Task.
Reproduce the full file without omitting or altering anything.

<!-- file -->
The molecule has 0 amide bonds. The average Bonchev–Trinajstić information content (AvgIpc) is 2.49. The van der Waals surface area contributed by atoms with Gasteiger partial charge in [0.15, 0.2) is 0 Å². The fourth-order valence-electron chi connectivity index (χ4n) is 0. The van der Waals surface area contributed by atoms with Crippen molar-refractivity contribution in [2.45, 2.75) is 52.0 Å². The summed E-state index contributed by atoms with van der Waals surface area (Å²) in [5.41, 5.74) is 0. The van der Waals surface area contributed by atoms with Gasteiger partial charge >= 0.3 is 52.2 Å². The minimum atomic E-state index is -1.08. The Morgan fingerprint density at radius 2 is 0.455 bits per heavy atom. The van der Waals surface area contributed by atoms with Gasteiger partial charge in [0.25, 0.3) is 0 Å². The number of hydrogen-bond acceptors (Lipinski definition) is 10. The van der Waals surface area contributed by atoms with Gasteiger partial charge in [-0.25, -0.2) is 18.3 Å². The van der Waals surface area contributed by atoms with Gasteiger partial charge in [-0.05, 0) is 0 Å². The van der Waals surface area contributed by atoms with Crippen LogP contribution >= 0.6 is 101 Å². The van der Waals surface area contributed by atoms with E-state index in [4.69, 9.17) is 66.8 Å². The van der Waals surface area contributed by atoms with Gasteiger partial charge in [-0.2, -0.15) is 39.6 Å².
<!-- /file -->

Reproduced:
The molecule has 0 amide bonds. The average Bonchev–Trinajstić information content (AvgIpc) is 2.49. The van der Waals surface area contributed by atoms with Gasteiger partial charge in [0.15, 0.2) is 0 Å². The fourth-order valence-electron chi connectivity index (χ4n) is 0. The van der Waals surface area contributed by atoms with Crippen molar-refractivity contribution in [2.45, 2.75) is 52.0 Å². The summed E-state index contributed by atoms with van der Waals surface area (Å²) in [5.41, 5.74) is 0. The van der Waals surface area contributed by atoms with Gasteiger partial charge >= 0.3 is 52.2 Å². The minimum atomic E-state index is -1.08. The Morgan fingerprint density at radius 2 is 0.455 bits per heavy atom. The van der Waals surface area contributed by atoms with Gasteiger partial charge in [0.25, 0.3) is 0 Å². The number of hydrogen-bond acceptors (Lipinski definition) is 10. The van der Waals surface area contributed by atoms with Gasteiger partial charge in [-0.25, -0.2) is 18.3 Å². The van der Waals surface area contributed by atoms with Gasteiger partial charge in [-0.05, 0) is 0 Å². The van der Waals surface area contributed by atoms with Crippen LogP contribution >= 0.6 is 101 Å². The van der Waals surface area contributed by atoms with E-state index in [4.69, 9.17) is 66.8 Å². The van der Waals surface area contributed by atoms with Gasteiger partial charge in [-0.2, -0.15) is 39.6 Å².